State of the Student Vote: Fall 2022
The movement for 100% student voting maintained and deepened its network in the 2022 midterms. Our choices now will determine what happens going forward.
The choices we make after elections also matter.
Our choices after elections determine whether the movement for 100% student voting retains amazing local leaders or whether those leaders move on to other pursuits. Our choices right now will determine whether we learn from new innovations or let promising ideas fade from memory. Our choices after the 2022 elections will determine whether movement relationships with devoted allies are strengthened or stagnate.
The purpose of the fall 2022 State of the Student Vote report is to empower everyone connected to this movement with the knowledge they need to make better choices in this moment. How will coalition partners engage with local campus leaders in ways that retain them for 2024? How will scholars decide what to study - and how to make meaning of 2022 results - in ways that enable learning and growth across the movement for 100% student voting? Will the media make the choices and resourcefulness of local leaders invisible while obsessing about the actions of donors and national political organizations? The good news is that we all get to decide what happens next!
That’s why the theme of the Fall 2022 State of the Student Vote Report is STAY FOCUSED. We launched the Student Vote Research Network earlier this year to drive sustained inquiry into the three most important questions facing the movement for 100% student voting.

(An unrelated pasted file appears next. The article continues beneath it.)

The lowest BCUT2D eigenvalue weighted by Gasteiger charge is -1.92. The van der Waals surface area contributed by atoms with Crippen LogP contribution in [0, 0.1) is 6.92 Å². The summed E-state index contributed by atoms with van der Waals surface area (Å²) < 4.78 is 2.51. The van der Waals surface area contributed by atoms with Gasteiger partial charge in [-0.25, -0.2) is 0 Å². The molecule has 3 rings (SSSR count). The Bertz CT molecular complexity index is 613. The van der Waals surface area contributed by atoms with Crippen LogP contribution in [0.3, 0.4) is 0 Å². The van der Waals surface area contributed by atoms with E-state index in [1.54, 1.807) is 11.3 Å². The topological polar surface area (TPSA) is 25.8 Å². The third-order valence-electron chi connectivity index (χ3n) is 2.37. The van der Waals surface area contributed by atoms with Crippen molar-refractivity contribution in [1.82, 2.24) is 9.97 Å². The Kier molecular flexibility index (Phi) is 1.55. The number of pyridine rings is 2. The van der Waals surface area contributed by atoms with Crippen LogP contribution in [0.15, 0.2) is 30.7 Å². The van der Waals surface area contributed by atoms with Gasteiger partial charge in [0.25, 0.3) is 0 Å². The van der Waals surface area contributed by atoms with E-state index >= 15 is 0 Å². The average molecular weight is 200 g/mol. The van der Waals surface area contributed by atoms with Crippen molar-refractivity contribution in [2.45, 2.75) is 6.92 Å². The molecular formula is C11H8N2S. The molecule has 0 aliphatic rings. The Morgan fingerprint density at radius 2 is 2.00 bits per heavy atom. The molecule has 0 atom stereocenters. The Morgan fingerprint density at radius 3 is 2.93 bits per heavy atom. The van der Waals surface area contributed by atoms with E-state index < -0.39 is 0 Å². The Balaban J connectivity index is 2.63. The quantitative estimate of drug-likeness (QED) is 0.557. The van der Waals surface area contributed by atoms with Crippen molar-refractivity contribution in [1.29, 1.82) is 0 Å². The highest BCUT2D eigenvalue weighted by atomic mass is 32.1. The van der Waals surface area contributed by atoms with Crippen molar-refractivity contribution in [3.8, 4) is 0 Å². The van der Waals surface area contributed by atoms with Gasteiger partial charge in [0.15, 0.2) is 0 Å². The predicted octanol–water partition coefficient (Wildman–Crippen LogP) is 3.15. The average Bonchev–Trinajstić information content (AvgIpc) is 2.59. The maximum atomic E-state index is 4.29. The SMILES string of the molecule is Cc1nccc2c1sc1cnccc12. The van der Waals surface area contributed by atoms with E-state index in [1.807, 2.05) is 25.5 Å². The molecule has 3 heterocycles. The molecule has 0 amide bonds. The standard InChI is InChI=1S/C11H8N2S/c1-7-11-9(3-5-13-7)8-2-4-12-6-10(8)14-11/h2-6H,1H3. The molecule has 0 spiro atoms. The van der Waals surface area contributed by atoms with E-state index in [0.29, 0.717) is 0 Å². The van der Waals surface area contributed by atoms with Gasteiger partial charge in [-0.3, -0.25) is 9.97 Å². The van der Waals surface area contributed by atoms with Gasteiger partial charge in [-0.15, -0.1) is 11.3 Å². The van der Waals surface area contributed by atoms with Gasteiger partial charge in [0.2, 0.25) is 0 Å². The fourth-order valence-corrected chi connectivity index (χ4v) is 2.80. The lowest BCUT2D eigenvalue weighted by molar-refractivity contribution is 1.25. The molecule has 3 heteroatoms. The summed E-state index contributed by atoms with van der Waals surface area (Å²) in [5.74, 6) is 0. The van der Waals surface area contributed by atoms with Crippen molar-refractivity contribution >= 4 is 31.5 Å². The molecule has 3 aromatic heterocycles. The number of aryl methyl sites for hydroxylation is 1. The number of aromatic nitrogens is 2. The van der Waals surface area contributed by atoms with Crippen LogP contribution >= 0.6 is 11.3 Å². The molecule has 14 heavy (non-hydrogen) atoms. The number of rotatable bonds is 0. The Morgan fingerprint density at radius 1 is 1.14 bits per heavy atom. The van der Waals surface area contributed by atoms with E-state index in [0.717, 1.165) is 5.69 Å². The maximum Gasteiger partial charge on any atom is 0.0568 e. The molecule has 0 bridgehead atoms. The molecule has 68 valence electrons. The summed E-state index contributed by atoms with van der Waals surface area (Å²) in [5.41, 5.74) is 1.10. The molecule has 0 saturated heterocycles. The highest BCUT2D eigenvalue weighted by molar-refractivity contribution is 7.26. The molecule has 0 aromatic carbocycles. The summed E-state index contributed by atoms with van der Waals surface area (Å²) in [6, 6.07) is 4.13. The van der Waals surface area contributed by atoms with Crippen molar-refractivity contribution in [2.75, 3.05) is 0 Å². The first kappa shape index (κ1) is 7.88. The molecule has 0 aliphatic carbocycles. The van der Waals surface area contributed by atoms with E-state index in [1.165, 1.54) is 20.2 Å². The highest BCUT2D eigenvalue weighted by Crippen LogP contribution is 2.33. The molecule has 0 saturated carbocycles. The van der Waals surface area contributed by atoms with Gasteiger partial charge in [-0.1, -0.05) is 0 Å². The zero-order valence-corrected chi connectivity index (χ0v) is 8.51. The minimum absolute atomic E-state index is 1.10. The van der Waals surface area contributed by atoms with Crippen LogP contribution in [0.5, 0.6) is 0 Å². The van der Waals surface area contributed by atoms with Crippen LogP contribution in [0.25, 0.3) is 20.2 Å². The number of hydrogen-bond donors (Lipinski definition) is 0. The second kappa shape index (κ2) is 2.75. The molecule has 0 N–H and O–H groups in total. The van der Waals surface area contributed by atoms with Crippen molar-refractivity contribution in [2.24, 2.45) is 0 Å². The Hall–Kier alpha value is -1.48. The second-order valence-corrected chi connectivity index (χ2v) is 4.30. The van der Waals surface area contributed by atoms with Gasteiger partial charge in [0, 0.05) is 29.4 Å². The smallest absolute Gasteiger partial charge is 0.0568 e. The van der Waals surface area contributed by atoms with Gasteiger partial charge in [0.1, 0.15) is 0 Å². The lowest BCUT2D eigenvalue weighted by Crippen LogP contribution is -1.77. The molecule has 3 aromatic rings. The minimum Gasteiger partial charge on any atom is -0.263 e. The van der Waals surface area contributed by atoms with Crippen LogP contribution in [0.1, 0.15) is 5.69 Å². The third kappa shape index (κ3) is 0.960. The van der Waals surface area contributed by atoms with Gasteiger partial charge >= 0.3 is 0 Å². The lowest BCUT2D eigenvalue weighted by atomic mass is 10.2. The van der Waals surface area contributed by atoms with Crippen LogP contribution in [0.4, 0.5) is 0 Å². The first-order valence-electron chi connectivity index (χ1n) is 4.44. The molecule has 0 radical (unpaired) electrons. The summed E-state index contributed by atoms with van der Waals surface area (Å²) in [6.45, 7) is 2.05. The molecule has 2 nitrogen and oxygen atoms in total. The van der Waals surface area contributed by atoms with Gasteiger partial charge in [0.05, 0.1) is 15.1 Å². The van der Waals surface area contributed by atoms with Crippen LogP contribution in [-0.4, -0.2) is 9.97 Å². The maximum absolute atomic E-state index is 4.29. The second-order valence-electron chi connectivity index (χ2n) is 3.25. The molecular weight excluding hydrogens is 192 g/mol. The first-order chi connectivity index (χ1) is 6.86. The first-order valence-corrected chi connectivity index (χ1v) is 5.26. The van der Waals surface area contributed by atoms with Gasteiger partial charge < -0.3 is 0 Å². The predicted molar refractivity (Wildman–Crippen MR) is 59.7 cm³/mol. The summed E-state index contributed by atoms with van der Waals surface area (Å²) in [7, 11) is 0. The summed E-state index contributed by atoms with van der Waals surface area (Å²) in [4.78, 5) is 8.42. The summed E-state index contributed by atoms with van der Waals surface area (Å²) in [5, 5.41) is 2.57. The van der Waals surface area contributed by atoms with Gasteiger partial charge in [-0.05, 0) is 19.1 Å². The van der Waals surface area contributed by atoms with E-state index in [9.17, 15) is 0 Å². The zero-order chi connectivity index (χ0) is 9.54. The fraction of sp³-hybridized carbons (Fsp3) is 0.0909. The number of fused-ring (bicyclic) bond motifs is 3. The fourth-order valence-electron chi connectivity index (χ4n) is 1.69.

How do we strengthen grassroots leadership committed to 100% student voter participation at every college and university?
How do we identify the most impactful tactics for mobilizing student voters?
How does everyone else, especially local election officials, help grassroots campus leaders succeed in moving towards full student voter participation?
These are the questions that matter the most to the local leaders we serve in campus communities across the country. So we are asking you to make the choice to pay attention to these questions (even if there is an extra pithy new tweet about a shiny poll grabbing for your eyeballs)! Real change - the kind that sticks and lasts and can transform our democracy - starts with our own choices to pay attention to the things that really matter in the midst of endless distractions.
Read on to learn what we know so far about the most important questions facing the movement for 100% student voting coming out of the 2022 election.
The movement for 100% student voting maintained and deepened its grassroots network from 2020.